Dancing with unflagging gaiety, the dead tried to put him in the middle of the circle, and a female ghost brushing by him said, “Come with me, and I will tell you where the three flowers of the male fern grow!” The youth was eager to join her, having heard that the discovery of the three flowers of the male fern would make everyone invulnerable to gunshot. But at that moment, one of the dead men left the group and approached him. The bandit recognized him: it was his godfather.

  “Beware, godson,” said the dead godfather; “whoever penetrates the circle of the dead will nevermore leave it. If you don’t do your best to get away now, tomorrow you too will be one of the dead. But just as I answered for you in life, so will I save you from death. Come in nonetheless and dance with us, but right in the middle of everything, sing these lines:

  ‘Dance and sing, dance and sing,

  Go now, enjoy your fling!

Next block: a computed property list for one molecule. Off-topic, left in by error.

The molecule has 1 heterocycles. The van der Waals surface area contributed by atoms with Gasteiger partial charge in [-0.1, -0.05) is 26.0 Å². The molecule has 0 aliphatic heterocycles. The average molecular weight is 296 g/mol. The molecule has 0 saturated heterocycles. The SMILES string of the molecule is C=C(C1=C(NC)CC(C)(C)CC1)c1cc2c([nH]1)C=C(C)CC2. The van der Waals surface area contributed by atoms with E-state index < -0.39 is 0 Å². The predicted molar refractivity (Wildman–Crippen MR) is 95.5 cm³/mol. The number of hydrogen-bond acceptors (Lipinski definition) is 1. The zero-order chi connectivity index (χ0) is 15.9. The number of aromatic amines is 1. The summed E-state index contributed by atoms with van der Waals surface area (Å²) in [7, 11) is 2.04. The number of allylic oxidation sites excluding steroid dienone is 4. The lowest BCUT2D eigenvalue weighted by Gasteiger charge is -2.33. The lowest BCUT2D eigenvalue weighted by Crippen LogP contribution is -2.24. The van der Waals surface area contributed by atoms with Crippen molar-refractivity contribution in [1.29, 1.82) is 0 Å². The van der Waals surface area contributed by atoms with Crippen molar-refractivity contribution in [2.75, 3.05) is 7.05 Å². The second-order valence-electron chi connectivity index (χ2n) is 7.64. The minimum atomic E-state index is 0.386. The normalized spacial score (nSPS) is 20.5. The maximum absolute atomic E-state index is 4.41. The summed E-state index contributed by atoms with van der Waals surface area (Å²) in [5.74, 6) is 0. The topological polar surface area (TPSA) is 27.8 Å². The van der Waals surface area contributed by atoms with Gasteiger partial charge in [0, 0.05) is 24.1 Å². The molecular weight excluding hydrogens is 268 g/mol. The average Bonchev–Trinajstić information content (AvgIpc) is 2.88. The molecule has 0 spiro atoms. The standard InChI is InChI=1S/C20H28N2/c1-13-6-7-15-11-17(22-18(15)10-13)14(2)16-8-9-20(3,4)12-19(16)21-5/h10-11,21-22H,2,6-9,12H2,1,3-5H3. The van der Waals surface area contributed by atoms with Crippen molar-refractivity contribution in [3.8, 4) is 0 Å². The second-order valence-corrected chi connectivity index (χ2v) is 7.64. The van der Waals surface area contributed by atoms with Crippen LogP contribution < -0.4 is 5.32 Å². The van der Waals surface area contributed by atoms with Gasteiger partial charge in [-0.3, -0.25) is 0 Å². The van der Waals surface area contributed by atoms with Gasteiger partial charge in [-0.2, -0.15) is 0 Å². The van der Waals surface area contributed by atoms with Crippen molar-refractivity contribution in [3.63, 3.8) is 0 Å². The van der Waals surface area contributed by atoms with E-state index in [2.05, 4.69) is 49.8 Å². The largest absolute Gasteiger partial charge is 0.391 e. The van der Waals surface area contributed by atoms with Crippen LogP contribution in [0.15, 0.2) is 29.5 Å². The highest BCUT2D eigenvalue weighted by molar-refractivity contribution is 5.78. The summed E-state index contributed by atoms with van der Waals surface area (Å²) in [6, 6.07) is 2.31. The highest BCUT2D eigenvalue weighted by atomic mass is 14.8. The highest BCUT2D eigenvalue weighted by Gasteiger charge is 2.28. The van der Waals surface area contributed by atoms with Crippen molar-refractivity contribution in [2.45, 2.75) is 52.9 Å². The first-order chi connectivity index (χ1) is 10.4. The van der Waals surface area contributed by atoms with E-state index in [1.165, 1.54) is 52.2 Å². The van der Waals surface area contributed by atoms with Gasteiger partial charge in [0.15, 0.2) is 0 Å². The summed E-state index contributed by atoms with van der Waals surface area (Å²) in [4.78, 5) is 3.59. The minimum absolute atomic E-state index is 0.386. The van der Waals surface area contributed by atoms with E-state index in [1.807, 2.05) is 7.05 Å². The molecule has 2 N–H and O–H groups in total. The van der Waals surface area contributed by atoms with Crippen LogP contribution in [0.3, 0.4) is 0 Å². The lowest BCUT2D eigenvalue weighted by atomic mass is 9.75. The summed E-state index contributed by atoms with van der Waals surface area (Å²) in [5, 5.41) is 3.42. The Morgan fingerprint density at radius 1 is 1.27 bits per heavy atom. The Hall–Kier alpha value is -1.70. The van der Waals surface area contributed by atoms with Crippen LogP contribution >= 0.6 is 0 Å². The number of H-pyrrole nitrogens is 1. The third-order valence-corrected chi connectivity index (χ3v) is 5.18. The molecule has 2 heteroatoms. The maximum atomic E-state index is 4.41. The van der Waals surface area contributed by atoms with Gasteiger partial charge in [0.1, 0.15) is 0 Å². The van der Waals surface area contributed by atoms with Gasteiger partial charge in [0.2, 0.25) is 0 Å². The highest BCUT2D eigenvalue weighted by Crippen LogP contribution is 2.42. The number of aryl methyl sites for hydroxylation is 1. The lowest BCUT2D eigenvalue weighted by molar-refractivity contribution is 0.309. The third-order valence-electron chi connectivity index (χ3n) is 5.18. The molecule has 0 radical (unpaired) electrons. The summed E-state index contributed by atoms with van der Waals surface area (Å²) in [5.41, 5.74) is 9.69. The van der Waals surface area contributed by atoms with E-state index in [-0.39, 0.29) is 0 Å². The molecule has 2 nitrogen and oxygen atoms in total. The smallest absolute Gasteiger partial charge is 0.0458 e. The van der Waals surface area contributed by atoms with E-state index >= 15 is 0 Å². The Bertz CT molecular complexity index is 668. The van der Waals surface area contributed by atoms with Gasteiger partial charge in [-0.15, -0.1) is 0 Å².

Come time for our fine fling,

  Then we will dance and sing, dance and sing!’”

  The bandit went at once to the woman who had promised to reveal where the male fern grew, and she said to him, “Whoever would have the three flowers must go on the first day of August all the way to the bend in the river, where the cock’s crow is never heard. The three flowers will blossom at midnight. No matter what happens, guard against all fear, and pick them.”

  “I will pick them,” declared the bandit, “and no one will ever die again from gunshot.”

  The dead woman laughed. “That’s what you think! You are now in the circle of the dead and will be with us forevermore.” Dancing, she held his hand.

  At that, the bandit realized the time had come for the lines learned from his godfather, and he sang out:

  “Dance and sing, dance and sing,

  Go now, enjoy your fling!

  Come time for our fine fling,

  Then we will dance and sing, dance and sing!”